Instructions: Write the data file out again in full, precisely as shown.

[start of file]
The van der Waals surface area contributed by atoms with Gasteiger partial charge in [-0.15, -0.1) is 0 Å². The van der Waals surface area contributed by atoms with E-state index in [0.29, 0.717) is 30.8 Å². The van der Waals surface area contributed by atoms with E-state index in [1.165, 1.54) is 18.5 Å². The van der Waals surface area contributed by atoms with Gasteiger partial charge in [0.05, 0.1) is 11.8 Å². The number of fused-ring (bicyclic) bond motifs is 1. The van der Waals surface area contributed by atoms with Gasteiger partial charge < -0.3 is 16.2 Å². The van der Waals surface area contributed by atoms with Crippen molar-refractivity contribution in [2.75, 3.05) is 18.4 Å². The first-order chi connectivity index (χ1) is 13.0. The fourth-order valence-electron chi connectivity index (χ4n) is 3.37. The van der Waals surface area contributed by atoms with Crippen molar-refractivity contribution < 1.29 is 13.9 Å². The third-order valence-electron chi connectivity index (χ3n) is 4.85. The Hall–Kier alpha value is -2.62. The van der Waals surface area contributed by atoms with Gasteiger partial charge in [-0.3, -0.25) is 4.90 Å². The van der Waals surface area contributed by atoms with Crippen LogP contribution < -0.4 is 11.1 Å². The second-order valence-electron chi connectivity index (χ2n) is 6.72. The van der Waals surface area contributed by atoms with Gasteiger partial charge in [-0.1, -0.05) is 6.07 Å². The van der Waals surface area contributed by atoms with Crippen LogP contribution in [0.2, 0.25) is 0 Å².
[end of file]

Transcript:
The van der Waals surface area contributed by atoms with Gasteiger partial charge in [-0.15, -0.1) is 0 Å². The van der Waals surface area contributed by atoms with E-state index in [0.29, 0.717) is 30.8 Å². The van der Waals surface area contributed by atoms with E-state index in [1.165, 1.54) is 18.5 Å². The van der Waals surface area contributed by atoms with Gasteiger partial charge in [0.05, 0.1) is 11.8 Å². The number of fused-ring (bicyclic) bond motifs is 1. The van der Waals surface area contributed by atoms with Gasteiger partial charge < -0.3 is 16.2 Å². The van der Waals surface area contributed by atoms with Crippen molar-refractivity contribution in [2.75, 3.05) is 18.4 Å². The first-order chi connectivity index (χ1) is 13.0. The fourth-order valence-electron chi connectivity index (χ4n) is 3.37. The van der Waals surface area contributed by atoms with Crippen molar-refractivity contribution < 1.29 is 13.9 Å². The third-order valence-electron chi connectivity index (χ3n) is 4.85. The Hall–Kier alpha value is -2.62. The van der Waals surface area contributed by atoms with Gasteiger partial charge in [-0.3, -0.25) is 4.90 Å². The van der Waals surface area contributed by atoms with Crippen LogP contribution < -0.4 is 11.1 Å². The second-order valence-electron chi connectivity index (χ2n) is 6.72. The van der Waals surface area contributed by atoms with Gasteiger partial charge in [-0.1, -0.05) is 6.07 Å². The van der Waals surface area contributed by atoms with Crippen LogP contribution in [0.2, 0.25) is 0 Å².